One of the big problems students have is that they don’t make the academic transition effectively. You have to get plugged in right away. Try to get your syllabus early. Get a copy of your textbook. It sounds nerdy, but it isn’t. Read through it and get comfortable with some of your textbooks. You want to stay ahead of the game.

Another thing that sometimes happens is that a student (coming in) will isolate themselves. A student has to be able to share life with other students. You’re not going to get along with every student. But you don’t want to isolate yourself.

Q: What would you say to parents as they are considering the financial aspect of paying for their child’s college education?

A: There’s a lot more out there (in financial help) than you probably know about. More and more, parents are actually paying for a service, where an outside consultant will come in and help find scholarship money for their student. It can be a good investment, especially if both parents are working and they’re really busy. It’s not a bad way to go. At the very least, you want to visit with a financial college counselor. A lot of these services are free in your community and they can help you. A lot of times your high school counselor can track with some of the scholarships that are available. When you start looking into this, it’s amazing. This has literally become an industry. There are scholarships for left-handed students. There is more out there than you are aware of.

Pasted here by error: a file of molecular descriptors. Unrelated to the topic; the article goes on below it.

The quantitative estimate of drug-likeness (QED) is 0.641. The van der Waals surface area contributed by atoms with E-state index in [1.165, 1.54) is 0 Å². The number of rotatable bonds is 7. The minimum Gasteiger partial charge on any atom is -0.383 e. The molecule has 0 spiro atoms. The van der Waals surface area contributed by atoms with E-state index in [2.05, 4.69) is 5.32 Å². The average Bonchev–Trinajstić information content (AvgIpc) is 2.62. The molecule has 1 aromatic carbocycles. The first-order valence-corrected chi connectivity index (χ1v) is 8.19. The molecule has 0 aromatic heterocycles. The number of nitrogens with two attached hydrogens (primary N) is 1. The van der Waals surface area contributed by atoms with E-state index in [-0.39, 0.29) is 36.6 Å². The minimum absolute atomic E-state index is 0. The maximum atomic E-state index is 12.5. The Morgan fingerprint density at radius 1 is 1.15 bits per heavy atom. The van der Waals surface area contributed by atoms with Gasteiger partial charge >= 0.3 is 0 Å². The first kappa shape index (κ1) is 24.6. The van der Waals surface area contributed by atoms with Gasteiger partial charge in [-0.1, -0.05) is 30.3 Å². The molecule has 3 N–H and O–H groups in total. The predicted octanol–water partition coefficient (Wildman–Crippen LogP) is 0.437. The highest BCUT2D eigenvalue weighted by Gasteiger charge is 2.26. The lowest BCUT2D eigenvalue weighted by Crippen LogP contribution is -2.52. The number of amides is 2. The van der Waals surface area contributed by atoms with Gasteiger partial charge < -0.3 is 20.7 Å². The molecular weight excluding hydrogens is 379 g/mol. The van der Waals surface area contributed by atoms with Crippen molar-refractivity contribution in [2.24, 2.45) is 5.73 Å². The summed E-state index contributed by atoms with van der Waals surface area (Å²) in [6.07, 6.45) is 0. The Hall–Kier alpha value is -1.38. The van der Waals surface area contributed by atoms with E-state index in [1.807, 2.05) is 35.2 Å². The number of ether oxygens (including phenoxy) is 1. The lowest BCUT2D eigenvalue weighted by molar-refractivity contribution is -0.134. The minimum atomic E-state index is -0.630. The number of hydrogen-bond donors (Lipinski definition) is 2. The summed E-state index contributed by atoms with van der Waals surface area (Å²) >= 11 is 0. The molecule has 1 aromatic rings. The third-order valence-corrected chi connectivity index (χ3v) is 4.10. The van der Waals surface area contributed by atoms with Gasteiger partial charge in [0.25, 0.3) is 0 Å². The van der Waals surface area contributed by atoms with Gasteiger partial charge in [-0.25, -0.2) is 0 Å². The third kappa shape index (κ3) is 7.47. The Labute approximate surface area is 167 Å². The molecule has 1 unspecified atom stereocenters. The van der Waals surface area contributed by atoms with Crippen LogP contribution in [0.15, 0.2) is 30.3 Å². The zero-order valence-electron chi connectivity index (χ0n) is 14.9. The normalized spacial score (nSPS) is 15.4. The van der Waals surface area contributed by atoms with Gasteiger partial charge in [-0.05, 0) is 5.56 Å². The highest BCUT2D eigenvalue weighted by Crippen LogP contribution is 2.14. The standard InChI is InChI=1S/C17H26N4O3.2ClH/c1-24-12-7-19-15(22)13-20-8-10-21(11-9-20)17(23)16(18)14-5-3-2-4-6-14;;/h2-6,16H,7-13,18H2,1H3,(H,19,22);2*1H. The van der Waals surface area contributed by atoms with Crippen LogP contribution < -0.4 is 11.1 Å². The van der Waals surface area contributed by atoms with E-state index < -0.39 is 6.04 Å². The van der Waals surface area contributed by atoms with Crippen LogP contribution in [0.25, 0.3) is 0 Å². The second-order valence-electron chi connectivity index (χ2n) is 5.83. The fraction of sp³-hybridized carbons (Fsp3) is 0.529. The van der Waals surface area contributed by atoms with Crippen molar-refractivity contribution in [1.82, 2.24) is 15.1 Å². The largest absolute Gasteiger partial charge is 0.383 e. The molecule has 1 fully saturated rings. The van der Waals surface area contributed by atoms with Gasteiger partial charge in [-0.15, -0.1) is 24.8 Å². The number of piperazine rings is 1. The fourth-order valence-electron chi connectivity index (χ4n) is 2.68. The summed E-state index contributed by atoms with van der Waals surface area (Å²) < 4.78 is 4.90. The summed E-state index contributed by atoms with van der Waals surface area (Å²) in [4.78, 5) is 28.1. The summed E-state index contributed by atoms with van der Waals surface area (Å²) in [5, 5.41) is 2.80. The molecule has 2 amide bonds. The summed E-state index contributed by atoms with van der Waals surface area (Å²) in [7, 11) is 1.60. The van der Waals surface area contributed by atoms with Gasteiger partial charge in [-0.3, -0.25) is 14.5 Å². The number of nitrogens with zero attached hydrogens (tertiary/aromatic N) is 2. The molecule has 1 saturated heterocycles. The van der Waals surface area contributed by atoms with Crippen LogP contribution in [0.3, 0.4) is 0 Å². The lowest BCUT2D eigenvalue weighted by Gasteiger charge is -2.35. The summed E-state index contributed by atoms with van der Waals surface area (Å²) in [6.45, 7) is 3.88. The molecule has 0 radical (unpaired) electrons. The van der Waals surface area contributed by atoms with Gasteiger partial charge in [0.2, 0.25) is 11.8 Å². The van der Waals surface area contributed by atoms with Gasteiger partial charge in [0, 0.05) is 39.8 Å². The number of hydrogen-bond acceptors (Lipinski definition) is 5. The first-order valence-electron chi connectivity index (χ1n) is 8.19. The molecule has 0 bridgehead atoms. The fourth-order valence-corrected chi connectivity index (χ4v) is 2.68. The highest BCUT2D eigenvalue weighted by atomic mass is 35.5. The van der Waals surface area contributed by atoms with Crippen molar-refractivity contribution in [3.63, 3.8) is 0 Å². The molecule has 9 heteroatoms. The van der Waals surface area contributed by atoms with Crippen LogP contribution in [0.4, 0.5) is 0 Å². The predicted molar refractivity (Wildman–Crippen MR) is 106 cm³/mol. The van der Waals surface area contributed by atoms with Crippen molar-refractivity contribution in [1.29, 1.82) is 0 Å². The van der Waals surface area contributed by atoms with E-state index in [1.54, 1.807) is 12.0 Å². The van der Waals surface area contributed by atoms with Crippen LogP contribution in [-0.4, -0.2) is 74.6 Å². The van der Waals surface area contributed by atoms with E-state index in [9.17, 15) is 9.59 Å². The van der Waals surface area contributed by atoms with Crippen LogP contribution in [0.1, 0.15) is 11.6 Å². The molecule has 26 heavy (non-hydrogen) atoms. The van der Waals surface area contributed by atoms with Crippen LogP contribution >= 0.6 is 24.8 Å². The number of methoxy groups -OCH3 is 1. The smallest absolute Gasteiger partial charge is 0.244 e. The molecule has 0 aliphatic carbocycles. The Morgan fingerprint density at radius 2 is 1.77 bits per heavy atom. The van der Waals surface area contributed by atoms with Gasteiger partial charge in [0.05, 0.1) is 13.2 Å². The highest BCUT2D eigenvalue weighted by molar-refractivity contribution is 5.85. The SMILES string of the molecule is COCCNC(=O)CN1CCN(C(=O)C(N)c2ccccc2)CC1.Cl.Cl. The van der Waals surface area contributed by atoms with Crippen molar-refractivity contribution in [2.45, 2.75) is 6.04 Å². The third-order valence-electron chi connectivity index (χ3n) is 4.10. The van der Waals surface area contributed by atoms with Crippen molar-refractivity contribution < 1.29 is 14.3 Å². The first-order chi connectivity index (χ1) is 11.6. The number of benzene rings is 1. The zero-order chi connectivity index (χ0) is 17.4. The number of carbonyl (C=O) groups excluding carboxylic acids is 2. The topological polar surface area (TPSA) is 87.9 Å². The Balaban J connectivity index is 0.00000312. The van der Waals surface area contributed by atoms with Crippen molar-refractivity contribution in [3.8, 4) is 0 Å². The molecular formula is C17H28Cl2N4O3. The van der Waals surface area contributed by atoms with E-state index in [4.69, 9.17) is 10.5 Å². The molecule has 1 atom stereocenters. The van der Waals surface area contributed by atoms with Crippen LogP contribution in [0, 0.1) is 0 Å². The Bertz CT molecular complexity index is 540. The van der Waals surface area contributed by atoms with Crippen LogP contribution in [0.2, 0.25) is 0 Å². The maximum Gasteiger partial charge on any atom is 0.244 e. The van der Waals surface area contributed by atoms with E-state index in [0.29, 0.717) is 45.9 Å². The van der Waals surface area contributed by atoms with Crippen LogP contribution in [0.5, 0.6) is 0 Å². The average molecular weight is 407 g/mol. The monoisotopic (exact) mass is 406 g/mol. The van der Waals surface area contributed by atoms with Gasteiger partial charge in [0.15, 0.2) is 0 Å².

Second, consider a community college in your area for the first two years. I know this is a tough choice for parents to make. Remember that all colleges and universities are looking for transfer students after two years. If a student can go to their local community college, and save 20 percent, 30 percent or 40 percent on their education and then transfer, that’s certainly another option some students might want to consider.

Finally, discuss with your local church if they consider (giving) scholarships as well. Most faith-based schools have what is called a “pastor’s matching scholarship.” Many schools will match that dollar-for-dollar. Scripture says, “you don’t have because you don’t ask.” That’s one of the things I tell parents about scholarships as well. All that being said, it’s clear that it’s a big investment. Make sure that you do your homework. Make sure that you understand in your own mind and in your child’s mind the return that you expect on that investment. And then do all that you can to ensure that your school is offering exactly that.